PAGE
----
Windows 7 Team Improves Speed of Start Button

With the huge pool of Windows 7 beta testers thanks to the publicly released build 7000, Microsoft has been tracking various performance measures and the progress its made in the latest versions.

One such metric that Microsoft is tracking is the time it takes between the click of the start button and the appearance of the menu, which is measured in milliseconds. The Windows 7 team posted two graphs showing the improvement since the beta.

Start Menu Open Times for Windows 7 Build 7000 (Beta)

Start Menu Open Times for Windows 7 Build 7033

“Some caveats first—the sample sizes are different (after all Beta did go to a far wider audience) and these numbers shouldn’t be taken too literally since they really do just represent a snapshot,” explained program manager Chaitanya Sareen in the Windows 7 blog.

“The different colors denote performance against the ‘interaction class’—the acceptable experience range defined by each feature team. In this case we want the Start Menu to appear within 50ms to 100ms,” Sareen explained. “A trace capturing tool running on each machine lets us investigate and fix what may be impacting performance.

“The charts shows in Beta 85% of interactions were within the acceptable range (i.e. green or yellow, but not red). After examining the traces and making some optimizations, we find 92% of interactions are this range for a more recent build.”

Last week, we went over a few of the more notable changes to the Windows 7 taskbar that we thought to be the most useful.

Although Microsoft isn’t sharing when we might see a new version of Windows 7 released to testers, the rumors are pointing to April 10 as the target date for the Release Candidate.

Marcus Yam
Marcus Yam served as Tom's Hardware News Director during 2008-2014. He entered tech media in the late 90s and fondly remembers the days when an overclocked Celeron 300A and Voodoo2 SLI comprised a gaming rig with the ultimate street cred.
  • jsloan
    joy, i still think windows xp is better and windows 7 is nothing but microsoft's effort to put lipstick on vista pig and shake us all for more money because their stock price has fallen off the cliff since it's high.
  • E7130
    jsloanjoy, i still think windows xp is better and windows 7 is nothing but microsoft's effort to put lipstick on vista pig and shake us all for more money because their stock price has fallen off the cliff since it's high.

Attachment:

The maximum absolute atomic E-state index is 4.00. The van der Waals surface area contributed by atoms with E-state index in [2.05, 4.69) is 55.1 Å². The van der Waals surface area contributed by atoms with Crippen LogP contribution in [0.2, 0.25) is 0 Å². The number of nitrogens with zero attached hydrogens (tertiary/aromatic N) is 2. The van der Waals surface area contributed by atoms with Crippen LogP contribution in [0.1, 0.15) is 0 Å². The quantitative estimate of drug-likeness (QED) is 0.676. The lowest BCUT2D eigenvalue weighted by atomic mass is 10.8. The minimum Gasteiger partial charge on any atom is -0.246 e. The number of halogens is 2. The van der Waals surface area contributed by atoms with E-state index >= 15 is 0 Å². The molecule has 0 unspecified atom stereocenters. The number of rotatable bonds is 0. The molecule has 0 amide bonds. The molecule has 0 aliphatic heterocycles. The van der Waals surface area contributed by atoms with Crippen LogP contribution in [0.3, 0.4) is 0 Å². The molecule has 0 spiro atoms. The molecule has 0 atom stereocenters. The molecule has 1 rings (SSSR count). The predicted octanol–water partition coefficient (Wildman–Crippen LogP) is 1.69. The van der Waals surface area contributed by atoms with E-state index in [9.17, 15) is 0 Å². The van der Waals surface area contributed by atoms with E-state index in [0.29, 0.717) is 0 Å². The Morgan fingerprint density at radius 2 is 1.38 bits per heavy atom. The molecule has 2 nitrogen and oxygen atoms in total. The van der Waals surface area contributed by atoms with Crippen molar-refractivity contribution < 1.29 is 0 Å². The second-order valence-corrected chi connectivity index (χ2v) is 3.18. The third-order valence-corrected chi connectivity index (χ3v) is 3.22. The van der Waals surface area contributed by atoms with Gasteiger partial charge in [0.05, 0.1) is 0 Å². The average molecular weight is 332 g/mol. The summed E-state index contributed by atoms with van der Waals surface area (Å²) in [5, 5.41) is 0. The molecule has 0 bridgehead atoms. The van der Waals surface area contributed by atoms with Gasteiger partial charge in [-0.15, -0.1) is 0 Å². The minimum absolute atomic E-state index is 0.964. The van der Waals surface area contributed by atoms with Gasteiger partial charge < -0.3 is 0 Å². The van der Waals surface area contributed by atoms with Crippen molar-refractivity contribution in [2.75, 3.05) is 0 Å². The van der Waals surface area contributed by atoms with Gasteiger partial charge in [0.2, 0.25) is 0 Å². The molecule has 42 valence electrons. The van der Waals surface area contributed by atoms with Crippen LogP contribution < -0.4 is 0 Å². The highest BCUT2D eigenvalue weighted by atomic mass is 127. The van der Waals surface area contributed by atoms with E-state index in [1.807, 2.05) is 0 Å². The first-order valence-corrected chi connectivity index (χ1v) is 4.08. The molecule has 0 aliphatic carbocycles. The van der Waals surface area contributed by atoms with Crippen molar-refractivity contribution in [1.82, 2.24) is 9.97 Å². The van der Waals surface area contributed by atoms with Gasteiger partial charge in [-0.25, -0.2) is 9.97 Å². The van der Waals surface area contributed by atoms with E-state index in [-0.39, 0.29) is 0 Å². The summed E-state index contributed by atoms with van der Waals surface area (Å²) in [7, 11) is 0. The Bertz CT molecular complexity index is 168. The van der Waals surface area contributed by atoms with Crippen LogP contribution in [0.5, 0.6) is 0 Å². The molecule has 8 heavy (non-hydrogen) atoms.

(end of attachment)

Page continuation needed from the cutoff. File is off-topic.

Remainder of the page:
Stop your trolling, you post the same crap on every Windows 7 article. We get it, you will be sticking with an aging OS.
  • A Stoner
    It is good that they are doing such detailed investigations and fixes. Here is hoping that UAC gets a bit more of this, such as a more intelligent version of UAC that is directly linked to anti-virus software. The truth is that UAC is a worthless device with the exception of self propogating virus's that somehow lauch themselves silently. When you click something and want it to run, that little reminder is just going to be clicked yes every time. Thus, unless windows comes back and says that the file is a virus, everyone just clicks yes.

    Current UAC

    Are you sure you want to run program you downloaded from internet?
    Are you sure you want to run program that is unsigned/signed?
    Program wants to make changes to your system, do you want to allow it access?
    Program wants access to the internet, Allow once, always allow, block?
    always allow

    There is no ability to make that file permanantly click and use. First, through infinity times you click that file it goes through the same
    UAC steps, and the only part that is not is the access to internet. Thus UAC is a constant nag that never learns a thing.

    What I think a good UAC would be like.

    Windows recognises that actual mouse hardware clicks were used to click the download file as well as to initialize the start of said file and then refers to anti-virus software to see if any action needs to take place.

    No virus, no popup.
    Virus, popup.

    While not perfect, there are also heuristic virus scans that look for virus type activities of files to decide if there is a new unbranded virus present.